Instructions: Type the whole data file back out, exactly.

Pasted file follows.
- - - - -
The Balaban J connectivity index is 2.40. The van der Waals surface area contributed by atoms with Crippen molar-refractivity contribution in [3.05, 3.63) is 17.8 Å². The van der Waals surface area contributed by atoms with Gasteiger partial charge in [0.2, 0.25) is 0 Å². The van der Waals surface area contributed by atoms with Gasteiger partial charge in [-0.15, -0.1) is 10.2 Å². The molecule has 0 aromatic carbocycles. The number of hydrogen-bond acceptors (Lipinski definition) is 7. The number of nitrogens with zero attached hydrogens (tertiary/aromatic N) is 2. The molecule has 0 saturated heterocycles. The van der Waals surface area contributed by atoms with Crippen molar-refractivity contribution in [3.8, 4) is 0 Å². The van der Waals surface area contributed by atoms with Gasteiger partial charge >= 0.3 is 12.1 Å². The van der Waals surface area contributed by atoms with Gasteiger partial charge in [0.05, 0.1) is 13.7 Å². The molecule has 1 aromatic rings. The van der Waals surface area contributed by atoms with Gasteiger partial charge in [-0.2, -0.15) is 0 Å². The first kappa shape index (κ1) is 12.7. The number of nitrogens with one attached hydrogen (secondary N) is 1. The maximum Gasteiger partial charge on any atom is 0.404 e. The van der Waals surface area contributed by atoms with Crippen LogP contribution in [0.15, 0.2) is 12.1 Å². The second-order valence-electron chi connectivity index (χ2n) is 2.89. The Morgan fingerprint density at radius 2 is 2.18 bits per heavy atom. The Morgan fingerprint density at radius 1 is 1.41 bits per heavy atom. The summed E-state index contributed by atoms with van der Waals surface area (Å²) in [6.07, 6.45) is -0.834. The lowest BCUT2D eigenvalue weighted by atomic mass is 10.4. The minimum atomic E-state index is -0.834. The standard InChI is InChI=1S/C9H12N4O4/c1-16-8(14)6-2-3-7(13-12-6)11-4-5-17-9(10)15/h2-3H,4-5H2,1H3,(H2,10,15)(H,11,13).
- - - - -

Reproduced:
The Balaban J connectivity index is 2.40. The van der Waals surface area contributed by atoms with Crippen molar-refractivity contribution in [3.05, 3.63) is 17.8 Å². The van der Waals surface area contributed by atoms with Gasteiger partial charge in [0.2, 0.25) is 0 Å². The van der Waals surface area contributed by atoms with Gasteiger partial charge in [-0.15, -0.1) is 10.2 Å². The molecule has 0 aromatic carbocycles. The number of hydrogen-bond acceptors (Lipinski definition) is 7. The number of nitrogens with zero attached hydrogens (tertiary/aromatic N) is 2. The molecule has 0 saturated heterocycles. The van der Waals surface area contributed by atoms with Crippen molar-refractivity contribution in [3.8, 4) is 0 Å². The van der Waals surface area contributed by atoms with Gasteiger partial charge >= 0.3 is 12.1 Å². The van der Waals surface area contributed by atoms with Gasteiger partial charge in [0.05, 0.1) is 13.7 Å². The molecule has 1 aromatic rings. The van der Waals surface area contributed by atoms with Gasteiger partial charge in [-0.2, -0.15) is 0 Å². The first kappa shape index (κ1) is 12.7. The number of nitrogens with one attached hydrogen (secondary N) is 1. The maximum Gasteiger partial charge on any atom is 0.404 e. The van der Waals surface area contributed by atoms with Crippen LogP contribution in [0.15, 0.2) is 12.1 Å². The second-order valence-electron chi connectivity index (χ2n) is 2.89. The Morgan fingerprint density at radius 2 is 2.18 bits per heavy atom. The Morgan fingerprint density at radius 1 is 1.41 bits per heavy atom. The summed E-state index contributed by atoms with van der Waals surface area (Å²) in [6.07, 6.45) is -0.834. The lowest BCUT2D eigenvalue weighted by atomic mass is 10.4. The minimum atomic E-state index is -0.834. The standard InChI is InChI=1S/C9H12N4O4/c1-16-8(14)6-2-3-7(13-12-6)11-4-5-17-9(10)15/h2-3H,4-5H2,1H3,(H2,10,15)(H,11,13).